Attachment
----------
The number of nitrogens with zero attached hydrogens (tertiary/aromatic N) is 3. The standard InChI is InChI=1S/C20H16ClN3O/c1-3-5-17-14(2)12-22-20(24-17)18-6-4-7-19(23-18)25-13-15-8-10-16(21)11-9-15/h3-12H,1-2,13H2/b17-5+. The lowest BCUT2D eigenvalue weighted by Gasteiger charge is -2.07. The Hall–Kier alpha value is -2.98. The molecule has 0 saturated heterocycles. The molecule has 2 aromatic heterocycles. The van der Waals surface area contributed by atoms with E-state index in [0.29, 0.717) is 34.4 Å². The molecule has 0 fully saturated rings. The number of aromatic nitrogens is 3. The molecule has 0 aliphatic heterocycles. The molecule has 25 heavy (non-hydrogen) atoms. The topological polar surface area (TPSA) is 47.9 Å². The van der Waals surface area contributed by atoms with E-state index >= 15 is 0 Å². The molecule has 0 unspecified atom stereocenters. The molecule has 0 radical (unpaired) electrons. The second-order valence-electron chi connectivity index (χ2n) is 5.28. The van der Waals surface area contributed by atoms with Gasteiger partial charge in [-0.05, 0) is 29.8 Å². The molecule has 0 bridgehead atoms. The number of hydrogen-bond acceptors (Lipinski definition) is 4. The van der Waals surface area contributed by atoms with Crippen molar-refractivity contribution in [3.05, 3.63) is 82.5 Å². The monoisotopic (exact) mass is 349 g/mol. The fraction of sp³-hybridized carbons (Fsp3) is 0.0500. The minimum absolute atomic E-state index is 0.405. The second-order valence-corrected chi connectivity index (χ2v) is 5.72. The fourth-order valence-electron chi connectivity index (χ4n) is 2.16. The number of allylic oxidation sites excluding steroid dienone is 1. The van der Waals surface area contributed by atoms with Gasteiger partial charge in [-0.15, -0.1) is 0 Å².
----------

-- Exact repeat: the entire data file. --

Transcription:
The number of nitrogens with zero attached hydrogens (tertiary/aromatic N) is 3. The standard InChI is InChI=1S/C20H16ClN3O/c1-3-5-17-14(2)12-22-20(24-17)18-6-4-7-19(23-18)25-13-15-8-10-16(21)11-9-15/h3-12H,1-2,13H2/b17-5+. The lowest BCUT2D eigenvalue weighted by Gasteiger charge is -2.07. The Hall–Kier alpha value is -2.98. The molecule has 0 saturated heterocycles. The molecule has 2 aromatic heterocycles. The van der Waals surface area contributed by atoms with E-state index in [0.29, 0.717) is 34.4 Å². The molecule has 0 fully saturated rings. The number of aromatic nitrogens is 3. The molecule has 0 aliphatic heterocycles. The molecule has 25 heavy (non-hydrogen) atoms. The topological polar surface area (TPSA) is 47.9 Å². The van der Waals surface area contributed by atoms with E-state index >= 15 is 0 Å². The molecule has 0 unspecified atom stereocenters. The molecule has 0 radical (unpaired) electrons. The second-order valence-electron chi connectivity index (χ2n) is 5.28. The van der Waals surface area contributed by atoms with Gasteiger partial charge in [-0.05, 0) is 29.8 Å². The molecule has 0 bridgehead atoms. The number of hydrogen-bond acceptors (Lipinski definition) is 4. The van der Waals surface area contributed by atoms with Crippen molar-refractivity contribution in [3.05, 3.63) is 82.5 Å². The monoisotopic (exact) mass is 349 g/mol. The fraction of sp³-hybridized carbons (Fsp3) is 0.0500. The minimum absolute atomic E-state index is 0.405. The second-order valence-corrected chi connectivity index (χ2v) is 5.72. The fourth-order valence-electron chi connectivity index (χ4n) is 2.16. The number of allylic oxidation sites excluding steroid dienone is 1. The van der Waals surface area contributed by atoms with Gasteiger partial charge in [-0.15, -0.1) is 0 Å².